What do today’s sellers really expect from their real estate agents and are you giving them what they need?
The Smart Property Investment Show podcast uncovered what everyday investors and real estate professionals look for in today's agents.
Rich Harvey, founder and managing director of propertybuyer, and Phil Tarrant, editor of Smart Property Investment, avid property investor and director of Momentum Media (publisher of REB), spoke to the show and revealed what they want from an agent, and in the process delivered tips on how agents can improve their listing presentations.
“The thing I would look for in an agent would be someone who is a tough negotiator but [has] really good exposure, good local reputation and good marketing expertise,” Mr Harvey said.
“A lot of agent ... they run this process in a regimented way and they don’t connect with the buyer so you want someone who can actually have empathy with the buyers and have really consistent communication.”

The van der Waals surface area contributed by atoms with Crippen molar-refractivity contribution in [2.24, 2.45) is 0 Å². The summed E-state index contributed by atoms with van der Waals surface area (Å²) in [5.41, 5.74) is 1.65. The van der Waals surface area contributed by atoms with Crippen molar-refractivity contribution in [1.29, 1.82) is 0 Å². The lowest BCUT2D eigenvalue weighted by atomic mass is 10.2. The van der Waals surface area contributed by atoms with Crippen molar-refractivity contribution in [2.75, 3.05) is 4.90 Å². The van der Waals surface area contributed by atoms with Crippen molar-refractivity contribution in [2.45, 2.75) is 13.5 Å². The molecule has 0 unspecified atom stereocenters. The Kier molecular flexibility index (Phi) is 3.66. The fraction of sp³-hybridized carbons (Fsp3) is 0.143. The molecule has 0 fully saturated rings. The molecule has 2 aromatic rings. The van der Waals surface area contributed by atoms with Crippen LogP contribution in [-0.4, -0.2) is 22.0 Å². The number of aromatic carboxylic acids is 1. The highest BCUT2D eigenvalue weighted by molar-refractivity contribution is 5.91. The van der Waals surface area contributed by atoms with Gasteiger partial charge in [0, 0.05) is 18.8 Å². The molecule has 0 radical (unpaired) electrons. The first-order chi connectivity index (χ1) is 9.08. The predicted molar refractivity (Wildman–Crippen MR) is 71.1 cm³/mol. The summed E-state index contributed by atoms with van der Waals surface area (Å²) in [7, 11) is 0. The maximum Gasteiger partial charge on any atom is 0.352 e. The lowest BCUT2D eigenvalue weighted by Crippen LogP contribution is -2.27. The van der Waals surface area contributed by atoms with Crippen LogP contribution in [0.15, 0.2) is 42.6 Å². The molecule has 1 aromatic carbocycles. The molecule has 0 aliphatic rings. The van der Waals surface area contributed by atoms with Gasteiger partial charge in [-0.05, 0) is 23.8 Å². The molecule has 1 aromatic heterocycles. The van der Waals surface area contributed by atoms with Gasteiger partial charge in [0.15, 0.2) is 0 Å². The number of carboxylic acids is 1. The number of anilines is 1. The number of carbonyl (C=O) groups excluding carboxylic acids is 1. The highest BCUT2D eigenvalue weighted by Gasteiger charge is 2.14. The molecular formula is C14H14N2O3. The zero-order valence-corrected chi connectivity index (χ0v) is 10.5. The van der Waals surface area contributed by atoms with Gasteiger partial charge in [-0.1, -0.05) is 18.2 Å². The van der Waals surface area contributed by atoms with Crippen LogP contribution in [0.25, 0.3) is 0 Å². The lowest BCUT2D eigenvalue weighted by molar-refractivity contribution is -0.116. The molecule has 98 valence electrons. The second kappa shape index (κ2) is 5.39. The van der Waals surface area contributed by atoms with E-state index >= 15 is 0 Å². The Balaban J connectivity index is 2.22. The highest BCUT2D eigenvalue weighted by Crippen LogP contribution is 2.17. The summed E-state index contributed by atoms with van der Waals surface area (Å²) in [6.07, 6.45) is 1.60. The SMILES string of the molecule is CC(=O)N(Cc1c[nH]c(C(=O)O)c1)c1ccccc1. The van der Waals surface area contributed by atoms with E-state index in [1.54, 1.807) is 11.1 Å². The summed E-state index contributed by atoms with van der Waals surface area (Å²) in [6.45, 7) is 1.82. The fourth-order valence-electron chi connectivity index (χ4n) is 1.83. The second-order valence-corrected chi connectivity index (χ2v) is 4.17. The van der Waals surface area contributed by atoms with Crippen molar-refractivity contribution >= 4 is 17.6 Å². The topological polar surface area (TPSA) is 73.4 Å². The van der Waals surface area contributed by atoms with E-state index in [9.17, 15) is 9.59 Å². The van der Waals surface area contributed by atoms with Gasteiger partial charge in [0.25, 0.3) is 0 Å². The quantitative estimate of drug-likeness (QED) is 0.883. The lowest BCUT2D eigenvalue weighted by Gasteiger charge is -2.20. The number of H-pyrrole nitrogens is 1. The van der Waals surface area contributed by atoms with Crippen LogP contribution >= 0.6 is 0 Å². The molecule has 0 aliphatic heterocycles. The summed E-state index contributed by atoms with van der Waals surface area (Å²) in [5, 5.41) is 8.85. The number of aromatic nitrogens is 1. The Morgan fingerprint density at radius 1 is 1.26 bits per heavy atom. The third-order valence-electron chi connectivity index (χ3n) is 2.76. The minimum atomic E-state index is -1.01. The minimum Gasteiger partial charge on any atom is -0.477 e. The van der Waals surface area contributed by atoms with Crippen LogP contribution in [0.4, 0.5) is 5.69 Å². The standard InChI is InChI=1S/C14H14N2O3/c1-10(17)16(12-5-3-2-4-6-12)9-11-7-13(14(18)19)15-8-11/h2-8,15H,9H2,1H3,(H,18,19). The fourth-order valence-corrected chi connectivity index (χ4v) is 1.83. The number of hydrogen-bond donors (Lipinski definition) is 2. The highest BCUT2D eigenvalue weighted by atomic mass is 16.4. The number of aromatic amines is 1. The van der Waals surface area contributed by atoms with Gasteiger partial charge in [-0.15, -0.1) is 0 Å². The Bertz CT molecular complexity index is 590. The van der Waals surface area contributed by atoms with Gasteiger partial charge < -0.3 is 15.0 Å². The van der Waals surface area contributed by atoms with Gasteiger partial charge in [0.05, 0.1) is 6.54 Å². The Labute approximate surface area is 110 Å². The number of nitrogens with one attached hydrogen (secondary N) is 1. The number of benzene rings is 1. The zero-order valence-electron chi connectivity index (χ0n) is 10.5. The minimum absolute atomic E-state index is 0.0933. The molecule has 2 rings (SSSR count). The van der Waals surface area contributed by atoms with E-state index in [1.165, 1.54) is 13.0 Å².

Mr Harvey said that while looking for a tough negotiator was essential, vendors should watch out for over-confident agents who promise the world but fail to deliver.
“In terms of their personality, you’ve got to have an agent that’s very, very confident but not arrogant,” he said.
"… You’ve got to have agents who are very confident about their ability and prove that with their best results, they might have some street records or some suburb records.”
Mr Tarrant agreed, adding that “not all agents are created equal".
“I’d be choosing someone who is an expert in the local area… and I would get them to do their job, to tell you how much is this property worth and how [the agent is] going to sell it?” he said.
Clients should be selecting agents for their skills, not their commission rates, Mr Tarrant said, adding that he prizes an agent who can “say no”.
“A good agent will say, ‘You’re not going to get that [price], you’re not going to sell it for that. If you put it up there, it’s not going to sell, it’s going to be sitting there languishing on the market for ages and ages and ages.’”